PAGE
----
ABC’s 80th Annual Academy Awards telecast ended 20 minutes late last night – but considering how close this year’s awards show came to being a virtual no-show, that’s no cause for complaint.
In fact, because the resolution of the writers’ strike gave host Jon Stewart and the producers and writers less than two weeks to mount a show, causes for complaint are few and far between. Maybe the three songs from Enchanted should have been packaged as a medley – but really, the rest of the telecast was fairly streamlined.
Stewart, as host, was welcomed warmly, and performed efficiently. As when he hosted the last time, Stewart was most impressed, and animated, when winners showed the most surprise and enthusiasm – even in so-called minor categories.
Awards were scattered democratically enough to provide several nice moments. Best Actress Marion Cotillard, who channeled Edith Piaf in La Vie en Rose, giddily spoke enough English to say, “You’ve truly rocked my house.” Former exotic dancer Diablo Cody, winning best original screenplay for Juno, burst into tears while ending her acceptance speech by saying, “I want to thank my family by loving me exactly the way I am.”
And give Jon Stewart extra special kudos for ushering Marketa Irglova, original song winner as co-composer of “Falling Slowly” from Once, back on stage for a do-over. She hadn’t gotten a chance to say thanks, and Stewart stopped the show to give her the opportunity.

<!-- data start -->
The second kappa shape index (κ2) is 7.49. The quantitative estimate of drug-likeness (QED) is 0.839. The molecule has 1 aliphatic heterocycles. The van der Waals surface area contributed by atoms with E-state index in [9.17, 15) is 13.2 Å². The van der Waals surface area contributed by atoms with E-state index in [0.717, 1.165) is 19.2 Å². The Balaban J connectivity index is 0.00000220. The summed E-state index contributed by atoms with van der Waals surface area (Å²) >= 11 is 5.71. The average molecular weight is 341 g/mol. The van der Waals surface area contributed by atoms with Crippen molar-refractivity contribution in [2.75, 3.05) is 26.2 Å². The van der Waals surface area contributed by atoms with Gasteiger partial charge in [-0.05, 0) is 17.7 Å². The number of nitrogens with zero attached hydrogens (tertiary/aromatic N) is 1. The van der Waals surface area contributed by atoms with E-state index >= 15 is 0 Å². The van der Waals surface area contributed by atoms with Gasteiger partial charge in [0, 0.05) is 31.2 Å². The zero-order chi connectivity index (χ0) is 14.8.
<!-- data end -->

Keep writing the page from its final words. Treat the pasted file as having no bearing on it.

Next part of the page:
One element of the Oscars introduced last night is good enough to keep. Before the acting categories, montages of previous winners were shown, putting contenders in a long, glorious, charismatic context. Before Daniel Day-Lewis won as Best Actor for There Will be Blood, viewers were reminded that previous recipients of that award included Marlon Brando, Humphrey Bogart, Gregory Peck, John Wayne, Jack Lemmon, Jack Nicholson, Dustin Hoffman, Al Pacino, Tom Hanks, Denzel Washington… and Daniel Day-Lewis.
To read what other critics thought, click here.
David Bianculli has been a television critic for a very long time. Currently, he’s TV critic and guest host for NPR’s
Fresh Air with Terry Gross,
teaches television history at New Jersey’s Rowan University, and offers nightly viewing recommendations and observations on his website